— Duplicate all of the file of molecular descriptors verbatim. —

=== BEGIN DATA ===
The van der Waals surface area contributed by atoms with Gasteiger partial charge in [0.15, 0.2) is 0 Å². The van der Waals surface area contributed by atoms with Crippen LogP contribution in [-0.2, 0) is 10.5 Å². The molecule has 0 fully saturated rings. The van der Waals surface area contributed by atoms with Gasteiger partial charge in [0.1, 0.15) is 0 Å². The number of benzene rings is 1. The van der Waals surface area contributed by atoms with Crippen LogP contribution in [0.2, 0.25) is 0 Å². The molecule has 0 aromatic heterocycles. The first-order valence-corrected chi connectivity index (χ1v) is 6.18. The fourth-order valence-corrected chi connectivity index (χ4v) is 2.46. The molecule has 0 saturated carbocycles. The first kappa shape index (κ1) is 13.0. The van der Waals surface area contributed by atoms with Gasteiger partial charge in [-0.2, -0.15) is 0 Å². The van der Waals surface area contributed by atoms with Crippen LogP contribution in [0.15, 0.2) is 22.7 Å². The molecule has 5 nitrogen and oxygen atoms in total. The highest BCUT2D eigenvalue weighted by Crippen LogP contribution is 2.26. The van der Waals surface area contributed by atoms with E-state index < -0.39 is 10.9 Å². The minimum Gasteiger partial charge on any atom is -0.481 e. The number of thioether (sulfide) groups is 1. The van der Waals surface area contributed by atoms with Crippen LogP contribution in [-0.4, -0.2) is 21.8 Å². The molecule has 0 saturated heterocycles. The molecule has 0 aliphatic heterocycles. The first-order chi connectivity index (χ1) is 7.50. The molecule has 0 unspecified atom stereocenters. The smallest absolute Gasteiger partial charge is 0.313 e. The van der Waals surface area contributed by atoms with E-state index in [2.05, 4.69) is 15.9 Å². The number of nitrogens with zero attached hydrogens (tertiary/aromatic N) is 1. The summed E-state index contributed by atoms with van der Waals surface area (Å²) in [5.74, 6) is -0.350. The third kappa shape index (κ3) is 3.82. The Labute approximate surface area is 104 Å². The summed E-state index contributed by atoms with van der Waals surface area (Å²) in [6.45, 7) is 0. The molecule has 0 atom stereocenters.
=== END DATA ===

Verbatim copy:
The van der Waals surface area contributed by atoms with Gasteiger partial charge in [0.15, 0.2) is 0 Å². The van der Waals surface area contributed by atoms with Crippen LogP contribution in [-0.2, 0) is 10.5 Å². The molecule has 0 fully saturated rings. The van der Waals surface area contributed by atoms with Gasteiger partial charge in [0.1, 0.15) is 0 Å². The number of benzene rings is 1. The van der Waals surface area contributed by atoms with Crippen LogP contribution in [0.2, 0.25) is 0 Å². The molecule has 0 aromatic heterocycles. The first-order valence-corrected chi connectivity index (χ1v) is 6.18. The fourth-order valence-corrected chi connectivity index (χ4v) is 2.46. The molecule has 0 saturated carbocycles. The first kappa shape index (κ1) is 13.0. The van der Waals surface area contributed by atoms with Gasteiger partial charge in [-0.2, -0.15) is 0 Å². The van der Waals surface area contributed by atoms with Crippen LogP contribution in [0.15, 0.2) is 22.7 Å². The molecule has 5 nitrogen and oxygen atoms in total. The highest BCUT2D eigenvalue weighted by Crippen LogP contribution is 2.26. The van der Waals surface area contributed by atoms with E-state index < -0.39 is 10.9 Å². The minimum Gasteiger partial charge on any atom is -0.481 e. The number of thioether (sulfide) groups is 1. The van der Waals surface area contributed by atoms with Crippen LogP contribution in [-0.4, -0.2) is 21.8 Å². The molecule has 0 saturated heterocycles. The molecule has 0 aliphatic heterocycles. The first-order chi connectivity index (χ1) is 7.50. The molecule has 0 unspecified atom stereocenters. The smallest absolute Gasteiger partial charge is 0.313 e. The van der Waals surface area contributed by atoms with E-state index in [2.05, 4.69) is 15.9 Å². The number of nitrogens with zero attached hydrogens (tertiary/aromatic N) is 1. The summed E-state index contributed by atoms with van der Waals surface area (Å²) in [5.74, 6) is -0.350. The third kappa shape index (κ3) is 3.82. The Labute approximate surface area is 104 Å². The summed E-state index contributed by atoms with van der Waals surface area (Å²) in [6.45, 7) is 0. The molecule has 0 atom stereocenters.